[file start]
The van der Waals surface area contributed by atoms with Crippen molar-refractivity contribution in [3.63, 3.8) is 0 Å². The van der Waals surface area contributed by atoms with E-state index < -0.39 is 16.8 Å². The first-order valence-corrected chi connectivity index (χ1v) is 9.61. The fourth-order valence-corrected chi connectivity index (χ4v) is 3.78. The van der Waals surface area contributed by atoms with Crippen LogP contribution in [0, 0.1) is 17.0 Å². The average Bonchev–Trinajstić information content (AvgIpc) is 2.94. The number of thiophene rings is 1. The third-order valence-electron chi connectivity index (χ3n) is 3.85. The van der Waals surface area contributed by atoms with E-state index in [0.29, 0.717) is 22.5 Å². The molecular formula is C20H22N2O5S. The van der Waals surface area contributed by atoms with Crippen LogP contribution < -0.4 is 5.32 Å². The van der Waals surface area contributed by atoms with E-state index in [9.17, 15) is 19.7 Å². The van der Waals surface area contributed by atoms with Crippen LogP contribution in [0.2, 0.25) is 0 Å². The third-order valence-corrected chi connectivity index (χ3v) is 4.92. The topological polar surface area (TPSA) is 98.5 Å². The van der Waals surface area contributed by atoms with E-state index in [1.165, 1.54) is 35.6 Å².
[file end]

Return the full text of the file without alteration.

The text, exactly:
The van der Waals surface area contributed by atoms with Crippen molar-refractivity contribution in [3.63, 3.8) is 0 Å². The van der Waals surface area contributed by atoms with E-state index < -0.39 is 16.8 Å². The first-order valence-corrected chi connectivity index (χ1v) is 9.61. The fourth-order valence-corrected chi connectivity index (χ4v) is 3.78. The van der Waals surface area contributed by atoms with Crippen LogP contribution in [0, 0.1) is 17.0 Å². The average Bonchev–Trinajstić information content (AvgIpc) is 2.94. The number of thiophene rings is 1. The third-order valence-electron chi connectivity index (χ3n) is 3.85. The van der Waals surface area contributed by atoms with E-state index in [0.29, 0.717) is 22.5 Å². The molecular formula is C20H22N2O5S. The van der Waals surface area contributed by atoms with Crippen LogP contribution < -0.4 is 5.32 Å². The van der Waals surface area contributed by atoms with E-state index in [9.17, 15) is 19.7 Å². The van der Waals surface area contributed by atoms with Crippen LogP contribution in [0.2, 0.25) is 0 Å². The third-order valence-corrected chi connectivity index (χ3v) is 4.92. The topological polar surface area (TPSA) is 98.5 Å². The van der Waals surface area contributed by atoms with E-state index in [1.165, 1.54) is 35.6 Å².